PALM BEACH GARDENS, Fla. – Black Enterprise Magazine has done it again. The media giant made waves last week as it held its second annual “Black Men Xcel” Summit presented by FedEx at the PGA National Resort and Spa in Palm Beach Gardens. Last year, the inaugural event was a huge success, honoring civil rights icon and U.S. Congressman John Lewis.

This year, the Black Men Xcel summit was topped off with a surprise announcement by the president and CEO of Black Enterprise, Earl “Butch” Graves Jr., and Bishop T.D. Jakes, who was honored on opening night.

After a riveting conversation with Graves Jr. on August 30, Jakes announced that T.D. Jakes Enterprises L.L.P and Black Enterprise will partner to produce the SOAR Empowerment event series, a one-day liftoff event for health, wealth, and how to take your life and business to the next level that is based on Jakes’ bestselling book, “Soar.”

The first stop will be in Los Angeles, Feb. 9, with the second stop in Atlanta, April 6. One of the main focuses of the initiative is teaching participants how to create multigenerational wealth for themselves and their families.

“We want people to have information and access to opportunity. But this is not only about finances but soaring in every aspect of your life. Together, we can make a difference. I’ve grown weary of waiting for the government to give us what we need. We want to surround ourselves with people who want to touch people,” said Jakes.

Graves and Jakes said the two entities will complement each other.

“We do events and we do events well,” Jakes said, referring to his hugely successful ‘Woman Thou Art Loosed’ and

MegaFest conferences. “But Black Enterprise has a relationship with business leaders.”

After accepting his award, Jakes told the audience he got his entrepreneurial spirit from his father, who owned a janitorial service.

“My strongest image is of my father with a mop and bucket in his hands. And with that, he announced that he was starting his own business with no capital, no employees, nothing. But when I blinked, he had 60 employees.”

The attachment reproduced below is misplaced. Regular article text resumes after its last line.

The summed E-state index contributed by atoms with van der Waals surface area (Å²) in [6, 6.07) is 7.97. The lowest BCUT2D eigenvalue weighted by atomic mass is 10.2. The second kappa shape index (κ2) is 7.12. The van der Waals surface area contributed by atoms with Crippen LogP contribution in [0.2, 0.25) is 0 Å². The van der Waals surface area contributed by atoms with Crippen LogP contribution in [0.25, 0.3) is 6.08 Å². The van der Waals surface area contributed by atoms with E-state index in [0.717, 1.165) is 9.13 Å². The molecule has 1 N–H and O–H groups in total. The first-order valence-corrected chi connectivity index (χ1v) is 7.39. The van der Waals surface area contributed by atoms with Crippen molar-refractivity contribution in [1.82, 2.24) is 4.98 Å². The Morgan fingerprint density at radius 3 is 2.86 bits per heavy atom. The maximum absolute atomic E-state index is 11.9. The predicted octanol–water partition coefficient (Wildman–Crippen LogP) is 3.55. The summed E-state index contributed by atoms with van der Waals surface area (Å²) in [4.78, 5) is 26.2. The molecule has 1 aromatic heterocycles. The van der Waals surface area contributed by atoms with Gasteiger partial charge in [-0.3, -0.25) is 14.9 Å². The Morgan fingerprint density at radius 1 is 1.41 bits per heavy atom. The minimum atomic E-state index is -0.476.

Jakes said he became an entrepreneur because he didn’t want the church to decide how much he made.

“I didn’t want to be at the mercy of a church board to decide how much money I make. I wanted to be the master of my life. I promised my wife I would make things better,” he said of his humble beginnings. Today, his for-profit entity is worth millions due to his books, movies, productions and other endeavors. He said

his business enterprise has been around even before he started the Potter’s House, his church, which opened in 1996.

In addition to Jakes being honored by the magazine, two other leading men were recognized. Kenneth I. Chenault, former CEO and Chairman of American Express and Olympic Gold Medalist Tommie Smith, 74, who protested during the National Anthem at the 1968 Summer Olympics in Mexico City.

Smith, holder of 11 world records simultaneously in track and field, made national headlines at the age of 24, standing atop the podium to receive his gold medal when he and fellow athlete John Carlos both raised black gloved fists during the entire playing of the national anthem.

Smith and Jemele Hill, former ESPN anchor were on a panel discussing blacks in sports at the summit. Hill made headlines last year when she called President Donald Trump a white supremacist and he went on a Twitter storm calling for ESPN to fire her. Hill told the audience she was surprised her comment made news because she thought it was “known” that the president was racist.

“I was surprised it was even news. I thought after Charlottesville, we all agreed on that,” Hill said about the President’s remarks after a white supremacist march in Charlottesville, Virginia where he said both sides of the issue were to blame for the violence which led to a woman’s death.

For more information on the SOAR Empowerment Tour, visit